No one can say the Germans did not deserve to win the 2014 World Cup: they remained unbeaten throughout, destroyed the hosts along the way, and then saw off those other historic guardians of South American football, Argentina, in an engaging final strewn with missed chances. They also spared us penalty kicks en route to becoming the first Europeans to triumph in South America. The best team won in a hyped tournament in which none was outstanding.

Let’s not forget the all-important third place play-off. While Louis van Gaal griped that it was a “meaningless” match that shouldn’t be played, just a little research would have told poor Louis that the joyous Turks (in 2002) and the proud Croatians (in 1998) took a radically different view. Because actually, achieving third place in the world is no mean feat, even for these haughty Dutch losers. And you’d imagine that Brazil had nothing at all to play for, what with its global football reputation so suddenly in tatters. By recent results, losing 3-0 to the Dutch was no mean effort by the hosts.

So, who were the other winners and losers at the 2014 World Cup finals? (We can largely leave England aside here, perennial failures: no change there). The Spaniards and Italians suffered surprisingly badly and left early and embarrassed. Did they turn up at all? And I guess all of us are losers, ultimately, because of the diminished and disgraced Brazil, wrapped for solace this week in those once saintly and all-conquering golden shirts. To the delight of some, the hosts have been shown to have footballing feet of clay. In fact, to be just like the rest of us.

The roots of this slump is, of course, the relentless drip, drip draining Europeanisation of the major South American football powers, a process defined by the way dead-hand coaching and systems increasingly trumps talent. Teenage Brazilian starlets are now hoovered up – and often spat out – by Europe’s elite clubs. The world game looks and feels increasingly homogenised, and is often replica dull as a result. Brazil tried to play like they imagined South Americans should, but seemed instead like hollowed-out pretenders as they were pounded by the Germans.

Other World Cup losers have arguably been us, the “ordinary” fans. At home we have endured weeks of pundit babble and TV stadium shots of mass fancy dress, ubiquitous Mexican waves, beautifully coiffured and toothsome young women, and manicured, often tearful, children. Belgium fan Axelle Despiegelaere even briefly landed a L’Oreal campaign job after her Brazil photo-op went viral. For these part-timers with so many air-miles to cover, seeing oneself flicker on the magic stadium screen apparently cures all football ills.

All this, and the sight of the largely black Ecuador team watched by groups of exclusively white, well-healed fellow nationals – there were plenty of other examples in Brazil – are eloquent statements enough of current trends. We all know that an essential disconnection now exists between the global festival that is the FIFA World Cup finals and a sport we used to call, apparently without irony, “the people’s game”.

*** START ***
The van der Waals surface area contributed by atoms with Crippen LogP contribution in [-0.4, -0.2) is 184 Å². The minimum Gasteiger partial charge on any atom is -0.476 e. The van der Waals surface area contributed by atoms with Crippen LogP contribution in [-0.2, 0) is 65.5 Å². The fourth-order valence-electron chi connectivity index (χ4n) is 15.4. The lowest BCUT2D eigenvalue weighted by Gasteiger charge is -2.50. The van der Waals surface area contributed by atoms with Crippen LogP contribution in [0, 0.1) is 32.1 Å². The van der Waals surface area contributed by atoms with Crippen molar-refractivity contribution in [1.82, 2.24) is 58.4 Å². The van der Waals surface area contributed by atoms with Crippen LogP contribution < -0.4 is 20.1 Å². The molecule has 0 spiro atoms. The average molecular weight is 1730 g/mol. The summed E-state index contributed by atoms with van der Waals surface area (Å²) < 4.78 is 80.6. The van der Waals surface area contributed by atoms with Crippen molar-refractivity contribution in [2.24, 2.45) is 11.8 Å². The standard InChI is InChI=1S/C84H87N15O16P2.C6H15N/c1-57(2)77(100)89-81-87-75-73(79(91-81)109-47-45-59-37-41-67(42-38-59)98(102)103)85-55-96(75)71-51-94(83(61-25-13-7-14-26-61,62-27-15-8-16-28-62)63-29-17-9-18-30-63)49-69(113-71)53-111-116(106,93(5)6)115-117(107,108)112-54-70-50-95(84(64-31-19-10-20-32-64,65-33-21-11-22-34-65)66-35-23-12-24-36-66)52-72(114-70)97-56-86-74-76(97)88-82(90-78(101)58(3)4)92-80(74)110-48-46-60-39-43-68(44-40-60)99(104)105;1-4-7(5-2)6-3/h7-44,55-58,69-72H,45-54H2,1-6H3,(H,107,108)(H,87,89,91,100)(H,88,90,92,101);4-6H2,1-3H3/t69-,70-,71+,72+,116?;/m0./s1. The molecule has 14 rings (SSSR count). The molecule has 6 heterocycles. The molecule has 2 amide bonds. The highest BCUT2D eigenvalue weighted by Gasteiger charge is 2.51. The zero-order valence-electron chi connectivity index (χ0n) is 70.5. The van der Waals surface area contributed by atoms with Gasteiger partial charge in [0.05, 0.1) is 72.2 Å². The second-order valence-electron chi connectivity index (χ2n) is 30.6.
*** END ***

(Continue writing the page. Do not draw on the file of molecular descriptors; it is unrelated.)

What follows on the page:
Undaunted by these contradictions, this weekend tens of thousands of Argentinians hiked, ticketless, to Rio for Sunday’s final. They wanted simply to breathe the air of their national heroes and to be present in Brazil just in case the best of all things happened – a world title won on humiliated enemy soil. Their tears had some value even if they were locked outside by the legions of the unattached, the corporates and the global sports tourists of the Maracana who no doubt enjoyed Sunday’s spectacle as it unfolded. Praise where praise is due: some of these hangers-on even managed to get back into their seats on time for the start of the second half.

But not all is so gloomy. Elsewhere, there have been welcome signs of new football life in these past few weeks: the other World Cup winners of 2014. The Mexicans, Colombians and even the Australians delighted; the Ghanaians and the Algerians frightened the life out of the ultimately victorious Germans; and even the ruined Greeks surprised. And what about that gallant US side, showing loads of spirit and buckets of skill.

In fact, the USA may well be the ultimate winners of 2014. The thriving US game may yet be needed to bail FIFA out of its Qatar 2022 nightmare. The Yanks as hosts and potential world soccer challengers in eight years’ time? What, with all those willing sponsors, new markets and TV money? You really think so? Remember, you (almost) heard it here first.

By John Williams, University of Leicester

John Williams does not work for, consult to, own shares in or receive funding from any company or organisation that would benefit from this article, and has no relevant affiliations.The Conversation



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